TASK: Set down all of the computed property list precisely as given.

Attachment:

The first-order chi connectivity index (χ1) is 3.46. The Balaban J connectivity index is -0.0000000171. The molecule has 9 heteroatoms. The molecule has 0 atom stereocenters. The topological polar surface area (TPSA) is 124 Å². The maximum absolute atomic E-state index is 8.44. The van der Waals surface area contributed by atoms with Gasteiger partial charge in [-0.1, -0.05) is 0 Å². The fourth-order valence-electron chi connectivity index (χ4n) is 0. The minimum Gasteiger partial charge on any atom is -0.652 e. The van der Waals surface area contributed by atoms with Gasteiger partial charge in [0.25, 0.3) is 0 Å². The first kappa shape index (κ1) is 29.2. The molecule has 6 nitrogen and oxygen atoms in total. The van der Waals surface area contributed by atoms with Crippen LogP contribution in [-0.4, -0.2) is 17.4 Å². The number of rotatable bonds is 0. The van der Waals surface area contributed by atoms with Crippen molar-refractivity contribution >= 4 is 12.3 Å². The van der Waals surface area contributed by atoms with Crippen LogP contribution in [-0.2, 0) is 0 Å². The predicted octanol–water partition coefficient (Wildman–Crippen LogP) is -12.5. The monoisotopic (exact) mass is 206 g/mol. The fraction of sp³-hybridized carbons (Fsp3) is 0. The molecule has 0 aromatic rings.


The first-order chi connectivity index (χ1) is 3.46. The Balaban J connectivity index is -0.0000000171. The molecule has 9 heteroatoms. The molecule has 0 atom stereocenters. The topological polar surface area (TPSA) is 124 Å². The maximum absolute atomic E-state index is 8.44. The van der Waals surface area contributed by atoms with Gasteiger partial charge in [-0.1, -0.05) is 0 Å². The fourth-order valence-electron chi connectivity index (χ4n) is 0. The minimum Gasteiger partial charge on any atom is -0.652 e. The van der Waals surface area contributed by atoms with Gasteiger partial charge in [0.25, 0.3) is 0 Å². The first kappa shape index (κ1) is 29.2. The molecule has 6 nitrogen and oxygen atoms in total. The van der Waals surface area contributed by atoms with Crippen LogP contribution in [-0.4, -0.2) is 17.4 Å². The number of rotatable bonds is 0. The van der Waals surface area contributed by atoms with Crippen molar-refractivity contribution >= 4 is 12.3 Å². The van der Waals surface area contributed by atoms with Crippen LogP contribution in [-0.2, 0) is 0 Å². The predicted octanol–water partition coefficient (Wildman–Crippen LogP) is -12.5. The monoisotopic (exact) mass is 206 g/mol. The fraction of sp³-hybridized carbons (Fsp3) is 0. The molecule has 0 aromatic rings.